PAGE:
There’s Something Different About AMD’s Radeon RX 6000 GPU

Nvidia recently unveiled its RTX 3000 series and the internet hype train is choo-chooing its way full speed ahead for an initial September 17 launch. Not about to have its thunder completely stolen, AMD is starting to tease its upcoming RX 6000 series GPUs, and our first glimpse immediately reveals a welcome feature.

A preview of the AMD Radeon RX 6000 Series GPU
A sneak preview of the AMD Radeon RX 6000 Series graphics card

What you’re looking at, according to AMD, is the radically updated reference design for the new Radeon RX 6000 series. It’s the first time in recent memory that a Radeon GPU is ditching the single-fan, blower-style cooler in favor of a triple-fan setup.

Why is this a big deal? To begin with, it’s practically guaranteed to be cooler and quieter. AMD’s reference cards have historically been hot and noisy, especially on the higher end of the stack. The 3-fan setup shown above means that fans draw heat from a larger area, and don’t need to work as hard (i.e. spin as fast) to do so.

This new cooler design draws heavy inspiration from what most AIBs (Add-in board partners) crank out, which shows AMD catering more to enthusiasts than OEMs with the RX 6000 series reference card.

This is an especially interesting move. See, I’ve spoken to several popular PC builders and OEMs like Dell and Falcon Northwest, and they tend to prefer the single-card blower design because it pulls hot air from the system and exhausts it out the back of the chassis.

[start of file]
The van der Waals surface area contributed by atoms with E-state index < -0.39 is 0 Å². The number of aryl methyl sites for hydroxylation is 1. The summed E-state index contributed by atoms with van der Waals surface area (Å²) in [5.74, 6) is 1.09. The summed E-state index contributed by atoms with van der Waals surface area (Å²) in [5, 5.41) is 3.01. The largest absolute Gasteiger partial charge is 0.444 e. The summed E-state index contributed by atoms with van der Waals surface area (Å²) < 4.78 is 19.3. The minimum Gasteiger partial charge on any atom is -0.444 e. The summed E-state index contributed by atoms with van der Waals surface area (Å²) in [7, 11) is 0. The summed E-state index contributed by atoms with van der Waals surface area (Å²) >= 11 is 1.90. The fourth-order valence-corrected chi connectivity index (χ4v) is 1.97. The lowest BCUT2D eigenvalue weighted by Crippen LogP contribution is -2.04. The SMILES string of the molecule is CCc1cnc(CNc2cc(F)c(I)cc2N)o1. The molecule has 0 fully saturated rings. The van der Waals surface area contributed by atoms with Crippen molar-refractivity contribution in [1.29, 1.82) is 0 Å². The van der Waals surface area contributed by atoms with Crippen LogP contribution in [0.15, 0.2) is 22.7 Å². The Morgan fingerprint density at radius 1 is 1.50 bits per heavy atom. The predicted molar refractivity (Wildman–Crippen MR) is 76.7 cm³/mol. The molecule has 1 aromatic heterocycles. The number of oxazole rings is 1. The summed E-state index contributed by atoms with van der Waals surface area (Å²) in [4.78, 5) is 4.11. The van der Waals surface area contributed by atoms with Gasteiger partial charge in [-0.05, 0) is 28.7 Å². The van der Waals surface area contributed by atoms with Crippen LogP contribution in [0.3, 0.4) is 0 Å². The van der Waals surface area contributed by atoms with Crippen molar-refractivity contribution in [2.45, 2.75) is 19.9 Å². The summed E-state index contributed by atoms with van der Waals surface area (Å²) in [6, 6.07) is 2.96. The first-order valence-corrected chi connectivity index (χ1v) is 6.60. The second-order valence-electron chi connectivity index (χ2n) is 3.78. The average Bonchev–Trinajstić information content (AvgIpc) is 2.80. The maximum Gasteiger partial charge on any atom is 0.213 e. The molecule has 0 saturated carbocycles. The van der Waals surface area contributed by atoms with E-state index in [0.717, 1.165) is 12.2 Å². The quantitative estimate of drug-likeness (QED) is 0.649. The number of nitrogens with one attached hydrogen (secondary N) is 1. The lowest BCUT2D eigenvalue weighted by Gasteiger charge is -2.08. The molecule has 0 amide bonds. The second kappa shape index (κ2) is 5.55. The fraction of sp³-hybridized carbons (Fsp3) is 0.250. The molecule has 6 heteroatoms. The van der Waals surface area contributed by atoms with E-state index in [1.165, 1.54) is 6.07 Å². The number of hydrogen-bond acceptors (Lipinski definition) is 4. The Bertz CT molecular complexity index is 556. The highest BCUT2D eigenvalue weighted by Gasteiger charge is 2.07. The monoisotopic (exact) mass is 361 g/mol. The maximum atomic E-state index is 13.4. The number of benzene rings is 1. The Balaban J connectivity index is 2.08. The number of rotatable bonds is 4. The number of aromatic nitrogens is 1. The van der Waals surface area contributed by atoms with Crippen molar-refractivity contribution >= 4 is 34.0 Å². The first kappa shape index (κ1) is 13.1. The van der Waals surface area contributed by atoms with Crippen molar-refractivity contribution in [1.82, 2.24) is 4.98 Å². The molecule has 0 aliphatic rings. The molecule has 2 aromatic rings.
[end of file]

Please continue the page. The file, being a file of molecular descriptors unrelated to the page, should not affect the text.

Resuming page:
In short, it compliments the way they build their systems.

Radeon RX 5700XT
My Radeon RX 5700XT with its single-fan blower style design

This could also signal that AMD plans to significantly ramp up sales of its own reference-designed GPUs via the AMD webshop, similar to Nvidia’s increasing focus on its “Founders Edition” cards.

The full “Big Navi” reveal is expected on October 28. As always, I’m cautiously optimistic about these GPUs. I don’t doubt their potential performance (these should finally be “true” 4K cards), but I’m concerned about broad Linux compatibility following the rather messy problems with the Radeon RX 5700.

What are your thoughts? Let us know in the comments!

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